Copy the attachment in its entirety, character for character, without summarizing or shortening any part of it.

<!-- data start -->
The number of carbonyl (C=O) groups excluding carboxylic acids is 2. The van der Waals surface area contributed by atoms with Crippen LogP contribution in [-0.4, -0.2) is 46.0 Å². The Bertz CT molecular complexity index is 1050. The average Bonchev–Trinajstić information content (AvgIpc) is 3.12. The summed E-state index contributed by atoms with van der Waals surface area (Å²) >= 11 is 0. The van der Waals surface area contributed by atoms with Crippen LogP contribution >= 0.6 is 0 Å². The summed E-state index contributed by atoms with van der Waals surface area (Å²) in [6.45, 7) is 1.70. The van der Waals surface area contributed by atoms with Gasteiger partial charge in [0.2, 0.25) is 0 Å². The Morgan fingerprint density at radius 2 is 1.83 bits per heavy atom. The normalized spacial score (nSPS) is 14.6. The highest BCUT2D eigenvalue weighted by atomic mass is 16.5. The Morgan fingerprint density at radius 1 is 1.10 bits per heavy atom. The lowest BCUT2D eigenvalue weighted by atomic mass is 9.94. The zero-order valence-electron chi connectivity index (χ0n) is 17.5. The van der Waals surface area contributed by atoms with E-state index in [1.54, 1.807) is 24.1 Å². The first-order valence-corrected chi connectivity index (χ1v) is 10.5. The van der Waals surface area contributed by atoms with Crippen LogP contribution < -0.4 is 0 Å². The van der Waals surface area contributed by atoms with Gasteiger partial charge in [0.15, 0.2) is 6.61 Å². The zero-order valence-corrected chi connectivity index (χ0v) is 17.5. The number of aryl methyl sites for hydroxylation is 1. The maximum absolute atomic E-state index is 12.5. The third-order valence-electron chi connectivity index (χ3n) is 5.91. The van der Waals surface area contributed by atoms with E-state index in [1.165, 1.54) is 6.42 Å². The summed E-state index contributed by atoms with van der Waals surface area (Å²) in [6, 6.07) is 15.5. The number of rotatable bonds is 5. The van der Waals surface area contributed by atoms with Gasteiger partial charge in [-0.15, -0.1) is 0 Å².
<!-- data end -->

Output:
The number of carbonyl (C=O) groups excluding carboxylic acids is 2. The van der Waals surface area contributed by atoms with Crippen LogP contribution in [-0.4, -0.2) is 46.0 Å². The Bertz CT molecular complexity index is 1050. The average Bonchev–Trinajstić information content (AvgIpc) is 3.12. The summed E-state index contributed by atoms with van der Waals surface area (Å²) >= 11 is 0. The van der Waals surface area contributed by atoms with Crippen LogP contribution >= 0.6 is 0 Å². The summed E-state index contributed by atoms with van der Waals surface area (Å²) in [6.45, 7) is 1.70. The van der Waals surface area contributed by atoms with Gasteiger partial charge in [0.2, 0.25) is 0 Å². The Morgan fingerprint density at radius 2 is 1.83 bits per heavy atom. The normalized spacial score (nSPS) is 14.6. The highest BCUT2D eigenvalue weighted by atomic mass is 16.5. The Morgan fingerprint density at radius 1 is 1.10 bits per heavy atom. The lowest BCUT2D eigenvalue weighted by atomic mass is 9.94. The zero-order valence-electron chi connectivity index (χ0n) is 17.5. The van der Waals surface area contributed by atoms with E-state index in [1.54, 1.807) is 24.1 Å². The first-order valence-corrected chi connectivity index (χ1v) is 10.5. The van der Waals surface area contributed by atoms with Crippen LogP contribution < -0.4 is 0 Å². The van der Waals surface area contributed by atoms with Gasteiger partial charge in [0.15, 0.2) is 6.61 Å². The zero-order valence-corrected chi connectivity index (χ0v) is 17.5. The number of aryl methyl sites for hydroxylation is 1. The maximum absolute atomic E-state index is 12.5. The third-order valence-electron chi connectivity index (χ3n) is 5.91. The van der Waals surface area contributed by atoms with E-state index in [1.165, 1.54) is 6.42 Å². The summed E-state index contributed by atoms with van der Waals surface area (Å²) in [6, 6.07) is 15.5. The number of rotatable bonds is 5. The van der Waals surface area contributed by atoms with Gasteiger partial charge in [-0.15, -0.1) is 0 Å².